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|Subject: Despite Talks in Egypt, Protests Continue Tue Feb 08, 2011 10:15 pm|| |
Despite Talks in Egypt, Protests Continue
Talks between Egypt's opposition and the government of President Hosni
Mubarak have failed to stop thousands from demonstrating and calling
for his immediate remova
The Egyptian capital appeared to be desperate to get back to a normal
routine. Traffic was snarled during commute times, with drivers
sometimes having to go around army tanks and burned out vehicles -
reminders of violent demonstrations.
Banks opened for a second day, but there was still no trading on the stock exchange.
Just as some people want things to return to normal, the demonstrators
want to ensure that pressure is sustained on Mr. Mubarak to go, and
that their efforts do not fade away.
On day 14, they continued to stream into Tahrir Square.
The opposition, like the protesters, says it is not satisfied with the
outcome of talks between opposition groups and Mr. Mubarak's
government. Those groups include the Muslim Brotherhood, which has been
banned for decades.
One of the key leaders of the Muslim Brotherhood group told VOA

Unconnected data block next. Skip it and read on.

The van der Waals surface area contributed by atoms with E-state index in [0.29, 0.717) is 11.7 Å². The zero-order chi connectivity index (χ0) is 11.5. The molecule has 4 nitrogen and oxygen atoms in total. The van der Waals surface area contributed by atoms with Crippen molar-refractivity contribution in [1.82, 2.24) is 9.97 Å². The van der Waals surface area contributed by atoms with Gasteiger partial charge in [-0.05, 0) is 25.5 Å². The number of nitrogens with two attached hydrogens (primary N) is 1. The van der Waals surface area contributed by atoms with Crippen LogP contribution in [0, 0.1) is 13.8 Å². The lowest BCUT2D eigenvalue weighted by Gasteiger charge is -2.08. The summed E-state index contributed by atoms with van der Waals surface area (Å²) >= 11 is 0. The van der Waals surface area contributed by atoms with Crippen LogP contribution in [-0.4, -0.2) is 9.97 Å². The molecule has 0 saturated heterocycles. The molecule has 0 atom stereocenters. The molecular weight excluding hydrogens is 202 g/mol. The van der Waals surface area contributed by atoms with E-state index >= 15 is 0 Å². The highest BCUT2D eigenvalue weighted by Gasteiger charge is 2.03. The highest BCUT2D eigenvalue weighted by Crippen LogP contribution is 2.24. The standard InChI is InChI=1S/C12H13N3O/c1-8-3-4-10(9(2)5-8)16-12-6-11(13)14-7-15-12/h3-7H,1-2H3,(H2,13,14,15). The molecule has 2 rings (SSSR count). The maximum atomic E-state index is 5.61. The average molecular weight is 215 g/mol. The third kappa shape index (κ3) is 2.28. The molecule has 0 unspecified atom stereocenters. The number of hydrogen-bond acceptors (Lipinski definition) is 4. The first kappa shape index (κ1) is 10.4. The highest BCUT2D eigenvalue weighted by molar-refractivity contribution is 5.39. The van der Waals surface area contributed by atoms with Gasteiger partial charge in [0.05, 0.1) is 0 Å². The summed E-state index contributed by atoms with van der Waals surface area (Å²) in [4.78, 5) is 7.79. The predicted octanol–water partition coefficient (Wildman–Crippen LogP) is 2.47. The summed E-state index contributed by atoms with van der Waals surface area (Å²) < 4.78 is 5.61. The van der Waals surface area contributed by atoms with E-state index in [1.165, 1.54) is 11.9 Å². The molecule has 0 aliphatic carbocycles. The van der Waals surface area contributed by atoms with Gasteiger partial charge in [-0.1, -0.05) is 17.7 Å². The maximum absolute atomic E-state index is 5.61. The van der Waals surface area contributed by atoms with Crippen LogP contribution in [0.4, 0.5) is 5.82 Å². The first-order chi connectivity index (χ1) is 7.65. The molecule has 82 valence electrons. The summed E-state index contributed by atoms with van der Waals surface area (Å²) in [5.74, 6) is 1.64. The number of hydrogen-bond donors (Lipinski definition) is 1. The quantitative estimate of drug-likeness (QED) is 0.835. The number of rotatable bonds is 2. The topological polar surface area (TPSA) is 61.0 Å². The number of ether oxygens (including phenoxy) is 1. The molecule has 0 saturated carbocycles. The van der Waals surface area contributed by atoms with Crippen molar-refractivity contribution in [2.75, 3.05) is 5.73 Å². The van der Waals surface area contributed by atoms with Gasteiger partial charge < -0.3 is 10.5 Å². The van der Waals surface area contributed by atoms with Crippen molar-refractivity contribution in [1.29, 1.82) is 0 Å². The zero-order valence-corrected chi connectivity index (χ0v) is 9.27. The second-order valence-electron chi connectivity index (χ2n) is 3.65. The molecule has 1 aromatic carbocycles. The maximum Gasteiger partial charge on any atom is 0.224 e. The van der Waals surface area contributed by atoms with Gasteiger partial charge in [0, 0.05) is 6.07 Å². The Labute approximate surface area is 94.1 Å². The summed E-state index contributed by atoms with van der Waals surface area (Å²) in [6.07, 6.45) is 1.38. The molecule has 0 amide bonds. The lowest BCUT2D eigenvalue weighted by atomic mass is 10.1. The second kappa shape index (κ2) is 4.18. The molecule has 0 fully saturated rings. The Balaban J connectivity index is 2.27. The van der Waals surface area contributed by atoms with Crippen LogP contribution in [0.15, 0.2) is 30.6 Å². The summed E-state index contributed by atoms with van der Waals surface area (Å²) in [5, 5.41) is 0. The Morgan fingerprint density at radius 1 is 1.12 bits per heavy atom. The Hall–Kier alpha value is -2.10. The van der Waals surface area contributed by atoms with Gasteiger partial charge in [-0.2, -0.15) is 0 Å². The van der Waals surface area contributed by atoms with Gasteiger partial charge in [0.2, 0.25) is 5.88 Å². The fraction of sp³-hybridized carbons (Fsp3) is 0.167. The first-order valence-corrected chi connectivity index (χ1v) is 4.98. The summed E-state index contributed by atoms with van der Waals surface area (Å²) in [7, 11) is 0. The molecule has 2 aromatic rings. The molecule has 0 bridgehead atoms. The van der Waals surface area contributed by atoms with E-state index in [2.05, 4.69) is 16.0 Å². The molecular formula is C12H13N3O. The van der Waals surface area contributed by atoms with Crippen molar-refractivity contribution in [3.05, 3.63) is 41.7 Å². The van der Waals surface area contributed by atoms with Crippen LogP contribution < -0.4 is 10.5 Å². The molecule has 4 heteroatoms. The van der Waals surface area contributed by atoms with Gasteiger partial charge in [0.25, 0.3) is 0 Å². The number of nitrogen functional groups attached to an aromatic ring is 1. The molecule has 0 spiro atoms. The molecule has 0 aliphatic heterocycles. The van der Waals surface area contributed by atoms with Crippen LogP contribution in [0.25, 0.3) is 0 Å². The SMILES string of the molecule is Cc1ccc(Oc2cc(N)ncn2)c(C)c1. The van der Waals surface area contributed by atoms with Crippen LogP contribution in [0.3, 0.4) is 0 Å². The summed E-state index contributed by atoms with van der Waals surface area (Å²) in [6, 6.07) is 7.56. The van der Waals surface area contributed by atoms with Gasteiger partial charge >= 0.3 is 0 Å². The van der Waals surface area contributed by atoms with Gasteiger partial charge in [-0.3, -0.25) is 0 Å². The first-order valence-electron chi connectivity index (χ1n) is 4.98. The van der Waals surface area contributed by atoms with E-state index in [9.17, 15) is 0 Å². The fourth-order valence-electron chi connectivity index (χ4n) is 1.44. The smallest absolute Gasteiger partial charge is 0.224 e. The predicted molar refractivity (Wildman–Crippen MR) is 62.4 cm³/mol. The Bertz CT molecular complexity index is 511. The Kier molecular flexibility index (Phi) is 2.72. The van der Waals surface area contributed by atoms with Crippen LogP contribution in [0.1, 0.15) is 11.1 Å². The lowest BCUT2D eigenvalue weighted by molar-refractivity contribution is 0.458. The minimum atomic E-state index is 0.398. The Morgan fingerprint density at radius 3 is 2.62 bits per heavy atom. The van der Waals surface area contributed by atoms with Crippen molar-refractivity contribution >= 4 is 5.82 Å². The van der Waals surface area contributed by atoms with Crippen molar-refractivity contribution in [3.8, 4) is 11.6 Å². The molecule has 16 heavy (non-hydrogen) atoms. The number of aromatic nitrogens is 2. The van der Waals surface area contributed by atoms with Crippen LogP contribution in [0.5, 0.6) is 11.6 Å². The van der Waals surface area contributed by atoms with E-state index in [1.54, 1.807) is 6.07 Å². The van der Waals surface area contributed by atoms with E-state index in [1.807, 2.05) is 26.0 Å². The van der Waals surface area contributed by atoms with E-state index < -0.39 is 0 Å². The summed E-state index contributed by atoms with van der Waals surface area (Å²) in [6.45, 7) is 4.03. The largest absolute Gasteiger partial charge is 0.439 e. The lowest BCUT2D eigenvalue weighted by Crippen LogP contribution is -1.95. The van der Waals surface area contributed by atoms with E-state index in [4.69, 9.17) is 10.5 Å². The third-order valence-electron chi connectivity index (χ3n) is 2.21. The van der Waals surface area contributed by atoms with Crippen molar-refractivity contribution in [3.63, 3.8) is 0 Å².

dialogue can continue only if the government responds to the
opposition's demands for deep political reform.
Earlier, another group spokesman, Isaam Eryan, met with reporters. He
said no sane person or politician can reject dialogue, but he said this
dialogue must be serious, representative and productive.
The Muslim Brotherhood is one the main backers of the demonstrations.
Pressure during the past 14 days has forced Mr. Mubarak to make
concessions. He has named a Vice President, announced he will not seek
reelection this year, and his party has seen the resignation of its top
But Egypt's opposition has failed to come up with a united front, and it is divided on how the transition of power should occur.
Some, including the protesters at Tahrir Square, want Mr. Mubarak to
depart immediately, and some want him to leave the country or be put on
trial. Others want him to stay and say they are grateful for the
political stability his government has maintained over three decades,
as well as for government entitlements that some have received during
A third group includes many of those in the Egyptian capital who went
back to work this week hoping for democratic change, but who say they
want it in an orderly way that will soon return this country to normal